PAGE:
Actually on Monday this week, how novel.
An often neglected area on the bike is the transmission – Pedals, Bottom Bracket, Chain and Rear Derailleur – the parts that transmit the massive watts you’re pumping into the pedals to the rear wheel and thus to the road.
There are gains to be had here too and not necessarily expensive ones either.
I shan’t dwell on pedals as they’re primarily a fit component – choosing pedals for low bearing resistance rather than compatibility with your position doesn’t make sense. However – it is worth paying attention to whether your pedals are spinning freely – if they’ve started grinding or become sluggish (don’t assess this on a cold morning when the grease inside has congealed) you will be losing a small amount of power on every pedal stroke. Unfortunately it is impractical to replace the bearings on some of the popular brands so you may be up for new pedals if a simple clean and regrease doesn’t sort things out.
Of course, if you use NZ made Keywin pedals everything can be replaced 🙂
BBs have, in general, been getting steadily slower since traditional style square taper or Octalink systems were abandoned. Fortunately it’s fairly easy to reclaim that squandered Watt by choosing a low friction system. Bike component testing site Friction Facts has some very useful data on this topic.
Additionally it’s important to make sure your cranks are installed correctly – it is quite easy to over-tighten an external BB system and that side load increases bearing friction and decreases longevity.
Clean is good, dirty is bad
Keep that in mind and you’re halfway there on the chain optimisation front. A very slightly dirty chain – to the point that it has lost 1% in transmission effectiveness will lose you 30s over a half Ironman 90km. Dirtier is worse (losses can be in the order of several %). There are not massive differences between lubricants (though PTFE based is usually lowest friction) – the important thing is that you clean the chain well and apply your lube of choice.
Once again Friction Facts is a source of all sorts of interesting data on chain wear and optimisation. My general advice is to turn up to your ‘A’ race on a lightly used, clean and lubed chain (obviously with a cassette of matched wear so you don’t get skipping).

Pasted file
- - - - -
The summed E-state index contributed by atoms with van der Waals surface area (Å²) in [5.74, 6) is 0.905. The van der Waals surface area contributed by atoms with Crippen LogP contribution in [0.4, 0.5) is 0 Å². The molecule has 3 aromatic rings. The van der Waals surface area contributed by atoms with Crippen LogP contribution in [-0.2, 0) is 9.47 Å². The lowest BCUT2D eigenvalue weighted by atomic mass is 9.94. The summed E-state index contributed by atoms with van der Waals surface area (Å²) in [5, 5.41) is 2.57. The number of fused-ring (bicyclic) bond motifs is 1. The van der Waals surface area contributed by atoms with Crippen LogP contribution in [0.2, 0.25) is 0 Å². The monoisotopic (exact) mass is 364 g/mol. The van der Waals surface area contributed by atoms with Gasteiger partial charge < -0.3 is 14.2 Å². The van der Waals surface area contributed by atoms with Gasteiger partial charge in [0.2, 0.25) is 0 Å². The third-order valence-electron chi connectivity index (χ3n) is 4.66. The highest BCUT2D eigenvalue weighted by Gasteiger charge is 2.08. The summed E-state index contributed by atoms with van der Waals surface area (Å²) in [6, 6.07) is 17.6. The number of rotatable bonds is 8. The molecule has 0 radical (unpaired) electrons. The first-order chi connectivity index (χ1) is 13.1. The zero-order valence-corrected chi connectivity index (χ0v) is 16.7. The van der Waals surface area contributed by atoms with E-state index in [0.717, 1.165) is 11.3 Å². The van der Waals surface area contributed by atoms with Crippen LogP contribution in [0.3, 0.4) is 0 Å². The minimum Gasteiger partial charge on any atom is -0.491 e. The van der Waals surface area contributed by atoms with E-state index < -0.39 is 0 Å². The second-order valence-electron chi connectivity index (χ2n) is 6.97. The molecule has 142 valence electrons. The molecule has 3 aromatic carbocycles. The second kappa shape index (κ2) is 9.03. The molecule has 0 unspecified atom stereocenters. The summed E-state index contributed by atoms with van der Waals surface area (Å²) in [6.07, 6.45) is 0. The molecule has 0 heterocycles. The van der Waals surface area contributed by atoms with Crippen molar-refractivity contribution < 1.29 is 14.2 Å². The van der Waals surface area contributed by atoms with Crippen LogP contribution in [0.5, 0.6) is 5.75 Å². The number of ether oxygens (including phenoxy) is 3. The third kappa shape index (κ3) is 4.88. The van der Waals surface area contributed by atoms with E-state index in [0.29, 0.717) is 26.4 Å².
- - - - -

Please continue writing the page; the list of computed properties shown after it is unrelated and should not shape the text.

The only parts of the rear derailleur that make a real difference to performance are the bearings in the pulley wheels. Titanium bolts, carbon parallelograms and cages save a little weight but that pales into insignificance compared to potential losses of 0.5-1w with the wrong bearings. If you purchase the report from Friction Facts you will see why I stock Hawk Racing products and always upgrade Campagnolo, Shimano 105 & Ultegra bearings (if you don’t wish to purchase the report rest assured that I have used the data in choosing what to stock). This can be addressed for as little as $30 which is why it’s high on my speed/$ marginal gains list.
If we’re to be truly picky there is also a small gain to be had from fitting special cages that allow a larger lower pulley – Friction Facts have tested this too. Note that the Berner cage they mention starts at 269 euro so it’s a fairly pricey 1.76w gain.
Each of these areas may only offer the opportunity to save quite small amounts, but in total it can be a couple of watts that you are sacrificing on every pedal stroke. Even if you’re purchasing a Halo bike (as in top of the line, not themed for a Microsoft game) it is not a safe assumption that the bearings will be of the highest quality. As mentioned above I typically upgrade the rear Derailleur bearings on any bike I sell that is not SRAM or Dura Ace equipped as it is low hanging fruit.
And simple measures like keeping your chain clean and lubed are good practice just in terms of looking after your kit, let alone speed optimisation.